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Hi , I am looking for a mast tabernacle for Aquila. The width required is approx. 2.75 inches. Anybody got one stashed away or know where I could get one made up ?

I am in Lowestoft but can travel. Oh, and also, I have found a great chandlers for old boat bits and pieces in Oulton Broad. Right Aladins cave. Roy Marshall by Lowestoft Marina.

Thanks Nigel

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I have this one for sale but it could be a touch larger than you need :default_eusa_naughty:

Stiftshuette_Modell_Timnapark.jpg

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Another Aladdin's Cave is next door to St Olave's Bridge.

Roy at Lowestoft is a great character, ex matelot, can swear and curse for England so best not take the wife. 

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9 minutes ago, JennyMorgan said:

Roy at Lowestoft is a great character, ex matelot, can swear and curse for England so best not take the wife

If people keep taking his wife, no wonder he curses and swears a lot.

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19 minutes ago, JennyMorgan said:

Nigel, easy enough to make a tabernacle out of timber.

Would rather a metal one as mast is heavy alloy 27ft but if others think a wooden one would be strong enough I shall look for a design .

Thanks Nigel

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You might do worse that ringing Jeckells Sails and asking them to suggest a fabricator, they got a replacement sorted for a broken mast on our Swift 18. That was aluminium btw

 I hesitate to disagree with JM cos he has forgotten more than I will ever know about boats, but I'd be a bit unsure about a wooden one with an alloy mast. 

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13 minutes ago, Polly said:

You might do worse that ringing Jeckells Sails and asking them to suggest a fabricator, they got a replacement sorted for a broken mast on our Swift 18. That was aluminium btw

 I hesitate to disagree with JM cos he has forgotten more than I will ever know about boats, but I'd be a bit unsure about a wooden one with an alloy mast. 

Just curious as to why? Several members of the River Cruiser Cruise Class thus rigged. Martin Broom's, for example.

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Almosr all the wooden masted boats had wooden tabernackles, and a wooden mast is a lot hevier than a alloy one.

That being said I just drew up what I wanted, took it it to a stainless steel fabricator and he cut and welded it up for me. (long time ago in Northunberland)

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I'm no sailie, but without wishing to cross swords with JM I too would go metal, preferably in Stainless Steel. A wooden one will surely require regular maintenance to keep it looking tidy. SS would be 'fit & forget' Also I'd doubt there would be a significant difference in price. There are several sheet metal fabricators in the broadland area and I'd be tempted to ask at the boatyard at the end of Upton Dyke, who's name temporarily escapes me.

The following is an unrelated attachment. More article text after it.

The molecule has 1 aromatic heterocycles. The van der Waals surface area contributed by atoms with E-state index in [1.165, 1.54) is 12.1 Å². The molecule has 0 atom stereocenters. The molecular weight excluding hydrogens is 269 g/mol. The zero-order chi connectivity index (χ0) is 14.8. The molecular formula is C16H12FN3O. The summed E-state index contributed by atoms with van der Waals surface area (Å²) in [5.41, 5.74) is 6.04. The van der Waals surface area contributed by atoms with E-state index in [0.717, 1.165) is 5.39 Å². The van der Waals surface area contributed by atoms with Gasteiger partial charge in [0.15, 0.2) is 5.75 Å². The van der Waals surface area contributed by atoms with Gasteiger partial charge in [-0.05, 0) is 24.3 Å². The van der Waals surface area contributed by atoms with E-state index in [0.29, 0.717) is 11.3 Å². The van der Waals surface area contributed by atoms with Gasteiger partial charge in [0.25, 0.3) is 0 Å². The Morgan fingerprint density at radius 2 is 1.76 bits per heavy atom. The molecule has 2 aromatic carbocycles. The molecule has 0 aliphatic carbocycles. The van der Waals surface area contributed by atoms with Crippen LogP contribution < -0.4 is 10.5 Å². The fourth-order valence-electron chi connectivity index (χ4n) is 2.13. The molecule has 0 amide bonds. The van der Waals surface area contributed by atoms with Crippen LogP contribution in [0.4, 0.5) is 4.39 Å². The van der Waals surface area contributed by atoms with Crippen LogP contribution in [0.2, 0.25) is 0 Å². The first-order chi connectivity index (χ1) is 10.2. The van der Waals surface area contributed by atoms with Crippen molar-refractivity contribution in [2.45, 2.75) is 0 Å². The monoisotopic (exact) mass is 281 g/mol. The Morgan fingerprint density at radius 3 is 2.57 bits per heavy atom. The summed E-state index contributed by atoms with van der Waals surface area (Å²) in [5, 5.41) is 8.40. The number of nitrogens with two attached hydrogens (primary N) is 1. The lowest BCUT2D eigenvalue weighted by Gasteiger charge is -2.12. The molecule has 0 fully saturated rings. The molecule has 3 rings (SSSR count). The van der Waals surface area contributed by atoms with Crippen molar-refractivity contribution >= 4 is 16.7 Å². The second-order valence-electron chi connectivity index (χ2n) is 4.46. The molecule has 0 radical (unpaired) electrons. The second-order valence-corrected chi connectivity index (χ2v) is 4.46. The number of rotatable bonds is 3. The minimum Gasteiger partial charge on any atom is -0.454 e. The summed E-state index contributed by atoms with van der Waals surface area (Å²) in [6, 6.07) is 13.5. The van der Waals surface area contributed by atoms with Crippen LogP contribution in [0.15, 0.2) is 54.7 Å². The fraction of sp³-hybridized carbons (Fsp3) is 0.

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Marine Weld,

Folgate Road, North Walsham, Come highly reccommended.

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I thought metal would be stronger with an alloy mast, for less bulk; Rondonay would have looked weird with a wooden tabernacle, being a small modern boat, while Brilliant, as a river cruiser,  would look wrong with metal. Happy to stand corrected of course, 

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On reflection, Chris, I think Marine Weld may have been the company Jeckells used to make Rondonay's new mast.

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At the end of the day, wood or metal, both equally capable, all depends on the boat to which it is being fitted. Wooden ones tend to be used when counterweights are involved and the foot of the mast goes down to the floors and there's a carling hatch in the foredeck, the whole thing being an integral part of the boat's structure. If it's just going to be a dinky little deck mounted affair then galvanised or stainless is excellent and probably to be prefered. If a bronze, trad type job is required than Classic Marine down at Woodbridge really are the mutt's nutts.

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1 hour ago, Polly said:

I thought metal would be stronger with an alloy mast, for less bulk; Rondonay would have looked weird with a wooden tabernacle, being a small modern boat, while Brilliant, as a river cruiser,  would look wrong with metal. Happy to stand corrected of course, 

Entirely right! 

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Term: tabernacle (n)
Definition: A substantial fitting for mounting the mast on deck so that it can be lowered easily for trailering or for sailing under bridges.
See Also: crotch, gallows
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It's an RC altar feature too, housing consecrated communion bread & wine. 

But river cruisers don't just sport tabernacles, there are coffins, coffin lids too, to say nothing of shrouds:default_blink:

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